Mobile payments are the future of paying for your stuff, and that future is fast approaching. With apps for the Android and Apple platforms, using mobile payments for most transactions is starting to become more mainstream. They will eventually change the way most of us spend money on a daily basis.
So is this a good thing or a bad thing?
I’ll address the good and the bad in just a minute. But first, I think it’s a good idea to get a little understanding of how mobile payments work, and why it’s fast becoming the future of paying for things.
How Mobile Payments Work
There are a lot of mobile payment options such as Google Wallet, Paypal, Softcard, CurrentC, and even Starbucks. However, Apple’s new Apple Pay is set to be the game changer that brings mobile payments into the mainstream.
Here’s how it works:
Apple Pay allows you to store all your debit and credit card information in one convenient place. You use the Apple Passbook app to make payments using your phone or other mobile device.
When you’re at the store, you just tap or wave your iPhone or Apple Watch near the payment terminal, then use the fingerprint ID feature in your iPhone to confirm your identity and complete the transaction.
It’s a quick and seamless way of paying that speeds the purchasing process and makes carrying a physical debit or credit card a thing of the past.
Security and Ease of Use
So are mobile payments such as Apple Pay a good thing or a bad thing? Well, that depends on your perspective and how you manage your finances. The two main advantages/disadvantages of using mobile payments are security and ease of use, so let’s explore the good and the bad of these two main features and you can draw your own conclusions.
The Security of Mobile Payments
Your card information is not stored on your phone. It’s all stored on a secure central server and is used by the app in your phone only as needed when a transaction occurs. Also, since your fingerprint ID is needed to make a purchase, you are the only one who can use your phone to make a purchase. If your phone is lost or stolen, you can remotely disable the app if needed. This means that the security of using a mobile payment is better than using a physical credit card.
Since all your credit card info is stored in one central location, there is a small chance that hackers may steal your info. Although it’s unlikely hackers will gain access to your vital credit card information, they will always be trying. There is no perfect way to guard your credit card information.
Ease of Use of Mobile Payments
Obviously, mobile payment solutions like Apple Pay are extremely easy to use. It speeds up the transaction process and can result in shorter lines at the checkout. Who doesn’t like that?
The transaction process is so easy and seamless that it’s easy to spend money you don’t have without putting much thought into the transaction. Studies have shown that you tend to spend 12% more on each transaction when you use a credit card. I haven’t seen any studies yet, but I would bet that using mobile payments will have the same effect on credit card spending, if not more.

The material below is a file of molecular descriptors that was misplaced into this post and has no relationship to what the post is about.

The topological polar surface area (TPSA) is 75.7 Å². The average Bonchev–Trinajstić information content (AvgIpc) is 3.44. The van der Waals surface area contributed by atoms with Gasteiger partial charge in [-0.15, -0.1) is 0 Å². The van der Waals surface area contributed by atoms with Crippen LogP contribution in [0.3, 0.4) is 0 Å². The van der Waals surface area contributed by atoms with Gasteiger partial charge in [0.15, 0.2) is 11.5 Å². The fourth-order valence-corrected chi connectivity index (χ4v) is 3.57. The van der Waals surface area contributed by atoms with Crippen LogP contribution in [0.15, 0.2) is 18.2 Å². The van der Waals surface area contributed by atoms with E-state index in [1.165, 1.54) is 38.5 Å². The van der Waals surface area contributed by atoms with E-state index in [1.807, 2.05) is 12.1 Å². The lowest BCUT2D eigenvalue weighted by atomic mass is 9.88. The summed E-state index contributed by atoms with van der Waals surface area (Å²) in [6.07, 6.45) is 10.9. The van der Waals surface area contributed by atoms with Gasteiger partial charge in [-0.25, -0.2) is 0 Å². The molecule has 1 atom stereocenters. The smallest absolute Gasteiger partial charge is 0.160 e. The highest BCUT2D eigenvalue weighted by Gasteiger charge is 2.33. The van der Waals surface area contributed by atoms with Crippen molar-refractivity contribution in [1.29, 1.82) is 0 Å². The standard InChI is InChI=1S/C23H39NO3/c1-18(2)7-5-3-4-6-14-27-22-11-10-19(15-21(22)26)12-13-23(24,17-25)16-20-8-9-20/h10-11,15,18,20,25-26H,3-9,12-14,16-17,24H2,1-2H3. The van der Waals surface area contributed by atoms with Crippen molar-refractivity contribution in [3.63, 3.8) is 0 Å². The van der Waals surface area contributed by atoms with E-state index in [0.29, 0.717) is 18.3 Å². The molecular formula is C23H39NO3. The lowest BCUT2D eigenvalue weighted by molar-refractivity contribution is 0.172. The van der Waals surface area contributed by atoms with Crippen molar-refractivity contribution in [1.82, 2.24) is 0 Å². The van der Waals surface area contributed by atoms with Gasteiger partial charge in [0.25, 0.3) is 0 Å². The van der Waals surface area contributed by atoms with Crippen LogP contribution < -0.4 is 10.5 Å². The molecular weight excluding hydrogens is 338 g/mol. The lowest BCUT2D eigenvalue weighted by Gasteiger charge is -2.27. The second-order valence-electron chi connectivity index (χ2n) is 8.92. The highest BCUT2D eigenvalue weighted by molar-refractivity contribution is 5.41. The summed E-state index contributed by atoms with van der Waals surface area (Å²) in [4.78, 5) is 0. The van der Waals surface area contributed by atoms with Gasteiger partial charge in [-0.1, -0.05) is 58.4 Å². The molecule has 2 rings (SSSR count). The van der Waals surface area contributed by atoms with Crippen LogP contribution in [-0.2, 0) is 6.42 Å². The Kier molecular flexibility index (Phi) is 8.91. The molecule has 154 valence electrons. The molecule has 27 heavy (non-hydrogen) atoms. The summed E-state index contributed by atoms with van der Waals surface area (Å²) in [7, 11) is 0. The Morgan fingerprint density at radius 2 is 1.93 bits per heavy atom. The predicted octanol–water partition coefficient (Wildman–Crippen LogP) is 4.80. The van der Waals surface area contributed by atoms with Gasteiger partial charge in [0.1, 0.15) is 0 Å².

Mobile Payments Can Have an Impact On Your Finances
As mobile payments become more popular over the next few years, it’s important that you know what impact it can have on your finances. If you’re using credit cards (which I don’t recommend), mobile payment apps are not going to help you manage your finances any better. In fact, you might even end up spending more.
I think the security of mobile payments is a good improvement over a physical credit card, but if you’ve been undisciplined with your spending in the past, you certainly won’t make any better spending decisions with this method of payment. Just because you can keep track of your balances better doesn’t mean you will suddenly develop better spending habits overall.
A Better Way to Use Mobile Payments
Since I recommend never using credit cards, you can still set up mobile payments using only a regular debit card, or even a prepaid debit card. That means you will only be spending money you have, and never spend more than you make.
I personally use physical cash only for most of my purchases. The psychology of using cash dictates that physical cash just hurts a little more when you spend it as opposed to swiping a credit card or using mobile payments. Therefore you tend to spend less.
I suppose at some point I will set up my debit cards to use with a mobile payment app for those purchases when I’d rather use a debit card, but for the most part, I’ll continue to use physical cash. To me, that’s the most secure payment method of all.
Question: Have you started using mobile payments such as Apple Pay (or others) yet? Will you use mobile payments in the future? Leave a comment and let me know.